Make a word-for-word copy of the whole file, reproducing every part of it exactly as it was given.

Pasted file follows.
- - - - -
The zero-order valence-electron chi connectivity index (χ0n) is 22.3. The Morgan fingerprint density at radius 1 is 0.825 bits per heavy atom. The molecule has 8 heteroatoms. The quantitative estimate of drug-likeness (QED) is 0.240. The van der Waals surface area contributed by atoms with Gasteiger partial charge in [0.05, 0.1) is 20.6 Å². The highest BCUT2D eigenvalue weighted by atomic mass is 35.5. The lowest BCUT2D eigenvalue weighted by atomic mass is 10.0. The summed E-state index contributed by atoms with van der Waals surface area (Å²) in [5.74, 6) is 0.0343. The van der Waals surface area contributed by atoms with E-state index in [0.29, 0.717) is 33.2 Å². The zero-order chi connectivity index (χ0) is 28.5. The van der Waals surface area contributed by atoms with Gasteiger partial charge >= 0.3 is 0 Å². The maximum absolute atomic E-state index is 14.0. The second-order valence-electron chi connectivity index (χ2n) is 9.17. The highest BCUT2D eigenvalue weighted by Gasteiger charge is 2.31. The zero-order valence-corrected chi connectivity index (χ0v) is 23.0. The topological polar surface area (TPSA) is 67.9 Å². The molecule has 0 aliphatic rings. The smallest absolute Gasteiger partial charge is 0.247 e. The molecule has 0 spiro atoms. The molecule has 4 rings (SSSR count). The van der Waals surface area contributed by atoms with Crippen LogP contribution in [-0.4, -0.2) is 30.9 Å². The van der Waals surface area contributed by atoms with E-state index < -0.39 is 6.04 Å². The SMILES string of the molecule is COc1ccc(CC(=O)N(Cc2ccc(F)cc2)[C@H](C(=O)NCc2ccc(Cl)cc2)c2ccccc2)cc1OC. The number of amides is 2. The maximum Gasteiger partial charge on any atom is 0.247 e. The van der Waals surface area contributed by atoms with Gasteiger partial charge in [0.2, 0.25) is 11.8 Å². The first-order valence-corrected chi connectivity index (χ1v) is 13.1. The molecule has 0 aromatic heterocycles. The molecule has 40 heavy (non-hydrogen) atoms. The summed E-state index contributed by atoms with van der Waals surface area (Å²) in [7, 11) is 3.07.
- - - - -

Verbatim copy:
The zero-order valence-electron chi connectivity index (χ0n) is 22.3. The Morgan fingerprint density at radius 1 is 0.825 bits per heavy atom. The molecule has 8 heteroatoms. The quantitative estimate of drug-likeness (QED) is 0.240. The van der Waals surface area contributed by atoms with Gasteiger partial charge in [0.05, 0.1) is 20.6 Å². The highest BCUT2D eigenvalue weighted by atomic mass is 35.5. The lowest BCUT2D eigenvalue weighted by atomic mass is 10.0. The summed E-state index contributed by atoms with van der Waals surface area (Å²) in [5.74, 6) is 0.0343. The van der Waals surface area contributed by atoms with E-state index in [0.29, 0.717) is 33.2 Å². The zero-order chi connectivity index (χ0) is 28.5. The van der Waals surface area contributed by atoms with Gasteiger partial charge >= 0.3 is 0 Å². The maximum absolute atomic E-state index is 14.0. The second-order valence-electron chi connectivity index (χ2n) is 9.17. The highest BCUT2D eigenvalue weighted by Gasteiger charge is 2.31. The zero-order valence-corrected chi connectivity index (χ0v) is 23.0. The topological polar surface area (TPSA) is 67.9 Å². The molecule has 0 aliphatic rings. The smallest absolute Gasteiger partial charge is 0.247 e. The molecule has 0 spiro atoms. The molecule has 4 rings (SSSR count). The van der Waals surface area contributed by atoms with Crippen LogP contribution in [-0.4, -0.2) is 30.9 Å². The van der Waals surface area contributed by atoms with E-state index < -0.39 is 6.04 Å². The SMILES string of the molecule is COc1ccc(CC(=O)N(Cc2ccc(F)cc2)[C@H](C(=O)NCc2ccc(Cl)cc2)c2ccccc2)cc1OC. The number of amides is 2. The maximum Gasteiger partial charge on any atom is 0.247 e. The van der Waals surface area contributed by atoms with Gasteiger partial charge in [0.2, 0.25) is 11.8 Å². The first-order valence-corrected chi connectivity index (χ1v) is 13.1. The molecule has 0 aromatic heterocycles. The molecule has 40 heavy (non-hydrogen) atoms. The summed E-state index contributed by atoms with van der Waals surface area (Å²) in [7, 11) is 3.07.